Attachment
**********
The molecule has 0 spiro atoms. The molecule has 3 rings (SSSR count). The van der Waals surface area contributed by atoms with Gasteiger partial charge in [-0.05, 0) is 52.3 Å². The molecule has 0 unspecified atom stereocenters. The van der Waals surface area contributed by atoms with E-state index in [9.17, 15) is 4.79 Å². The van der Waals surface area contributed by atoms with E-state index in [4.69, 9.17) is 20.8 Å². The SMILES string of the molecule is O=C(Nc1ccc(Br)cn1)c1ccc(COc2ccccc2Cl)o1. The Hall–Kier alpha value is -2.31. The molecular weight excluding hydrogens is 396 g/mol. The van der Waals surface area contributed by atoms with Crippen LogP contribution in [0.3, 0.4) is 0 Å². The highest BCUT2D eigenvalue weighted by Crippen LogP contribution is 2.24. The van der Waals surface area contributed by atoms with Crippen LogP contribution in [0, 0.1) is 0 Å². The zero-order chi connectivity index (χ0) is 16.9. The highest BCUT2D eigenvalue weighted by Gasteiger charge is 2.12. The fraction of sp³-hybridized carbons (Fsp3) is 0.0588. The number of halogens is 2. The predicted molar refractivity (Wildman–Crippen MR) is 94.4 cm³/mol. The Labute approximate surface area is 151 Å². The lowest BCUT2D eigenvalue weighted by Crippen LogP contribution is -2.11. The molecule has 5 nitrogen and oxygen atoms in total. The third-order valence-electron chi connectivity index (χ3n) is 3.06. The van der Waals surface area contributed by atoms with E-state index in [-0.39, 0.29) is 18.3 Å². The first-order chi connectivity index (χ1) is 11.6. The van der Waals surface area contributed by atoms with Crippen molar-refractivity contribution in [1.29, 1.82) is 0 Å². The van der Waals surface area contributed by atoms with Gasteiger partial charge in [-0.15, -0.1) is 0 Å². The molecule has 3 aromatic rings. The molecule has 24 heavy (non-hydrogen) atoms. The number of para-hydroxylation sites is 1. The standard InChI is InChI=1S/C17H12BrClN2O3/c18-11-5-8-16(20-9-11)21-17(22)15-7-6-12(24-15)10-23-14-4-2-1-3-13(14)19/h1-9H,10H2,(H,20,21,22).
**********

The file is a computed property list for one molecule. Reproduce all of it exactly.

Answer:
The molecule has 0 spiro atoms. The molecule has 3 rings (SSSR count). The van der Waals surface area contributed by atoms with Gasteiger partial charge in [-0.05, 0) is 52.3 Å². The molecule has 0 unspecified atom stereocenters. The van der Waals surface area contributed by atoms with E-state index in [9.17, 15) is 4.79 Å². The van der Waals surface area contributed by atoms with E-state index in [4.69, 9.17) is 20.8 Å². The SMILES string of the molecule is O=C(Nc1ccc(Br)cn1)c1ccc(COc2ccccc2Cl)o1. The Hall–Kier alpha value is -2.31. The molecular weight excluding hydrogens is 396 g/mol. The van der Waals surface area contributed by atoms with Crippen LogP contribution in [0.3, 0.4) is 0 Å². The highest BCUT2D eigenvalue weighted by Crippen LogP contribution is 2.24. The van der Waals surface area contributed by atoms with Crippen LogP contribution in [0, 0.1) is 0 Å². The zero-order chi connectivity index (χ0) is 16.9. The highest BCUT2D eigenvalue weighted by Gasteiger charge is 2.12. The fraction of sp³-hybridized carbons (Fsp3) is 0.0588. The number of halogens is 2. The predicted molar refractivity (Wildman–Crippen MR) is 94.4 cm³/mol. The Labute approximate surface area is 151 Å². The lowest BCUT2D eigenvalue weighted by Crippen LogP contribution is -2.11. The molecule has 5 nitrogen and oxygen atoms in total. The third-order valence-electron chi connectivity index (χ3n) is 3.06. The van der Waals surface area contributed by atoms with E-state index in [-0.39, 0.29) is 18.3 Å². The first-order chi connectivity index (χ1) is 11.6. The van der Waals surface area contributed by atoms with Crippen molar-refractivity contribution in [1.29, 1.82) is 0 Å². The van der Waals surface area contributed by atoms with Gasteiger partial charge in [-0.15, -0.1) is 0 Å². The molecule has 3 aromatic rings. The molecule has 24 heavy (non-hydrogen) atoms. The number of para-hydroxylation sites is 1. The standard InChI is InChI=1S/C17H12BrClN2O3/c18-11-5-8-16(20-9-11)21-17(22)15-7-6-12(24-15)10-23-14-4-2-1-3-13(14)19/h1-9H,10H2,(H,20,21,22).